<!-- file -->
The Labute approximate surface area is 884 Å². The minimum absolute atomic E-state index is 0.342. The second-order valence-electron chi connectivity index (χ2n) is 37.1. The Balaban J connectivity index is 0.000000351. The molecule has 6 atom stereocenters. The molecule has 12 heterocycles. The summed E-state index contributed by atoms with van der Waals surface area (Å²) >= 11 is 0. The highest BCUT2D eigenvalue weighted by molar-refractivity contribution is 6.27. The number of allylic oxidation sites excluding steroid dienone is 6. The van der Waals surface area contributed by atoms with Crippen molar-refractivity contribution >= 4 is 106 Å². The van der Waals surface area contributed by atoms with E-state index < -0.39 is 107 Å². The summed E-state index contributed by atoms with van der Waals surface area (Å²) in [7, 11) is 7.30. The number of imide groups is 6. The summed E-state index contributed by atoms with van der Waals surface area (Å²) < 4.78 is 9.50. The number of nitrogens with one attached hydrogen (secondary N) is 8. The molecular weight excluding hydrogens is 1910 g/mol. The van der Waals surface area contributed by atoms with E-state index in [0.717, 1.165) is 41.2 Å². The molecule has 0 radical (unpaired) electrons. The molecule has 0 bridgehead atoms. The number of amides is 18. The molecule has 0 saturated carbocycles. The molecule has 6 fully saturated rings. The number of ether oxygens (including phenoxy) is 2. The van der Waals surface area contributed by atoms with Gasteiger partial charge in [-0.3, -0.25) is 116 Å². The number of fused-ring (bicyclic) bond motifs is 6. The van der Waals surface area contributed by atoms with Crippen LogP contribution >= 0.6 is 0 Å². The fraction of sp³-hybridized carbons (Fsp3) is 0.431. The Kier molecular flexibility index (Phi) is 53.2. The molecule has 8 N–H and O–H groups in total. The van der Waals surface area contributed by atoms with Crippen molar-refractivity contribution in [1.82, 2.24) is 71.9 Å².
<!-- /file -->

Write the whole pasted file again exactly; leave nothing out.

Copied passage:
The Labute approximate surface area is 884 Å². The minimum absolute atomic E-state index is 0.342. The second-order valence-electron chi connectivity index (χ2n) is 37.1. The Balaban J connectivity index is 0.000000351. The molecule has 6 atom stereocenters. The molecule has 12 heterocycles. The summed E-state index contributed by atoms with van der Waals surface area (Å²) >= 11 is 0. The highest BCUT2D eigenvalue weighted by molar-refractivity contribution is 6.27. The number of allylic oxidation sites excluding steroid dienone is 6. The van der Waals surface area contributed by atoms with Crippen molar-refractivity contribution >= 4 is 106 Å². The van der Waals surface area contributed by atoms with E-state index < -0.39 is 107 Å². The summed E-state index contributed by atoms with van der Waals surface area (Å²) in [7, 11) is 7.30. The number of imide groups is 6. The summed E-state index contributed by atoms with van der Waals surface area (Å²) < 4.78 is 9.50. The number of nitrogens with one attached hydrogen (secondary N) is 8. The molecular weight excluding hydrogens is 1910 g/mol. The van der Waals surface area contributed by atoms with E-state index in [0.717, 1.165) is 41.2 Å². The molecule has 0 radical (unpaired) electrons. The molecule has 0 bridgehead atoms. The number of amides is 18. The molecule has 0 saturated carbocycles. The molecule has 6 fully saturated rings. The number of ether oxygens (including phenoxy) is 2. The van der Waals surface area contributed by atoms with Gasteiger partial charge in [-0.3, -0.25) is 116 Å². The number of fused-ring (bicyclic) bond motifs is 6. The van der Waals surface area contributed by atoms with Crippen LogP contribution >= 0.6 is 0 Å². The fraction of sp³-hybridized carbons (Fsp3) is 0.431. The Kier molecular flexibility index (Phi) is 53.2. The molecule has 8 N–H and O–H groups in total. The van der Waals surface area contributed by atoms with Crippen molar-refractivity contribution in [1.82, 2.24) is 71.9 Å².